Visually-impaired world record holder now helps other blind Kenyans to be self-sufficient.
Henry Wanyoike: the Dubai Marathon runner who goes the extra mile
May Day is celebrated across the world by millions of working-class people, but for Henry Wanyoike it brings back dark memories.
On May 1, 1995, the Kenyan woke up in complete darkness and started arguing with his mother that it was not daytime yet. Wanyoike, 21 then, did not realise an overnight stroke had damaged his optic nerves and cost him 95 per cent of his sight.
As realisation gradually dawned, he went into a depression.
"When I lost my eyesight, I was in so much despair," said Wanyoike, who is an inspiration to millions around the world now and will be running the 10km at the Dubai Marathon tomorrow.
"I went to bed a normal person, the following day I found myself in darkness. I thought my life had come to an end."
His mother took Wanyoike to the Kikuyu Eye Clinic, a nearby hospital supported by the Christian Blind Mission International (CBMI), for counselling and therapy. Later, he joined a rehabilitation programme at the Machakos Technical Institute for the Blind and it is here that the athletes bug bit him again.
Wanyoike, 37 now, had been a promising distance runner at school and was being groomed to join the country's elite corps of athletes until the stroke left him sight impaired. While at Machakos, he took part in an Olympic Day run and that reignited his passion for the sport.
"When I was a young boy, I was always dreaming of becoming one of the leading athletes of Kenya," Wanyoike said. "At the schools level, I was very good before I lost my eyesight. But then I heard that people with visual impairment can also run. So I started running gradually and in the year 2000, I went to Sydney and won my first gold medal. I hold three world records now. All the distance records belong to me."
The Kenyan took part in the national trials for the Sydney 2000 Paralympics in Australia, where he was a comfortable winner in the 5,000 metres. He went on to claim a second gold medal four years later in Athens and has taken part in a number of marathons and half-marathons around the globe.
He holds the visually-impaired world record for both the half-marathon and the marathon, with a personal best of two hours, 31 minutes, 31 seconds. He also set the 5,000m and 10,000m world records at Athens.
"In Beijing we won a bronze because I had an accident," he said regretfully. "In London I will run the 5,000m and the full marathon.
"Next week, I will be running the 21km half-marathon in Hong Kong. These competitions are very important for us as they will help us prepare for London."
He runs alongside his good friend and guide Joseph Kibunja. They are tethered together at the wrists and Wanyoike said he found it difficult at first as his guides were not able to keep up with his pace.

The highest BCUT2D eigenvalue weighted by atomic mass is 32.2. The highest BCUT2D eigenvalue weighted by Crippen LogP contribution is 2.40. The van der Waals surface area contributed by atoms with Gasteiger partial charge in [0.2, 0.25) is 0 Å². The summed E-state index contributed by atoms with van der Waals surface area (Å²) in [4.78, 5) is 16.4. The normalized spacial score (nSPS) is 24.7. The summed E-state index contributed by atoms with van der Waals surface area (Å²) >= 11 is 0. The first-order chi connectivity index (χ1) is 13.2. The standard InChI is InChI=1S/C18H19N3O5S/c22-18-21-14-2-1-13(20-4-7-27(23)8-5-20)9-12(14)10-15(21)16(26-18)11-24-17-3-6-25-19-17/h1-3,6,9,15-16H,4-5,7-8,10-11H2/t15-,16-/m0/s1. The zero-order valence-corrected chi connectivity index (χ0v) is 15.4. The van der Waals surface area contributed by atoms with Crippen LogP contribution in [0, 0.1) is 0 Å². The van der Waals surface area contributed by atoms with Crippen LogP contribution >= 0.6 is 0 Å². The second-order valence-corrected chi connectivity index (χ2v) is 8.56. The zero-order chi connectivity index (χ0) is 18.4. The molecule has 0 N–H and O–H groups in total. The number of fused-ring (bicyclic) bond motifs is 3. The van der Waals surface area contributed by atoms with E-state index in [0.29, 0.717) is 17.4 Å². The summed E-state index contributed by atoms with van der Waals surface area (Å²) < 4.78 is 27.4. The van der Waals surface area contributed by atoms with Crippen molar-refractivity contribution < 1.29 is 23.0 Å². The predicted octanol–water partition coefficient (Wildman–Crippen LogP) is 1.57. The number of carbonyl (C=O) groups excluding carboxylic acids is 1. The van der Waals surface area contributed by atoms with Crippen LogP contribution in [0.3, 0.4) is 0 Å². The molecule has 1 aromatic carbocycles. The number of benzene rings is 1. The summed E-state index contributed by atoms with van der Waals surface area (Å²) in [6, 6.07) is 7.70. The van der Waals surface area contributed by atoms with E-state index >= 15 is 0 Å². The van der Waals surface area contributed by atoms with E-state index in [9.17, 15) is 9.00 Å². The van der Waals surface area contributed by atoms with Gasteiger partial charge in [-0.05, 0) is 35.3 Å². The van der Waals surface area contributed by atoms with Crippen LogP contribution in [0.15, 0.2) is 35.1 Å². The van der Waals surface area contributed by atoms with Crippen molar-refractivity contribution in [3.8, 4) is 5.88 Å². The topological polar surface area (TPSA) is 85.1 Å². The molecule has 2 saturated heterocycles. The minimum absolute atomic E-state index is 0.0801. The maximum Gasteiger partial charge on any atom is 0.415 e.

"It took me four years before I was able to run properly with Joseph; to know how to swing our arms properly, how to synchronise our steps," he said. "If you see, my hands keep falling down all the time. So in the beginning it was not very easy.
"But now we swing our arms together and we run at the same speed. I am able to run with him and he is able to run with me. It is important to know when he is slowing down or when he is speeding up.
"He keeps telling me 'in a few metres we are turning, so we have to slow down'. We keep talking through the race, about how the race is going, what is the reaction of the fans and many other things. He keeps telling me everything."
When he suffered the stroke, Wanyoike was working as the village cobbler. Petra Verweyen, the chief of the Low Vision Project at the Kikuyu Eye Clinic, helped him learn how to knit pullovers.
In gratitude for the support he received, Wanyoike promised himself to help other blind people and teach them to be self-sufficient. He now employs other blind Kenyans and teaches them how to knit, buying knitting machines for them through his prize money and charitable donations.
He has started the Henry Wanyoike Foundation to work for the betterment of people with disabilities and is a global ambassador for Standard Chartered Bank's "Seeing is Believing" programme.
"I have lost my sight but not my vision," Wanyoike said when asked about his inspiration. "I love to demonstrate what we people with disabilities are able to do. We have abilities. If we are given opportunities and chances, we can do it.
"I have been able to show the world that disability is not inability. We have different talents."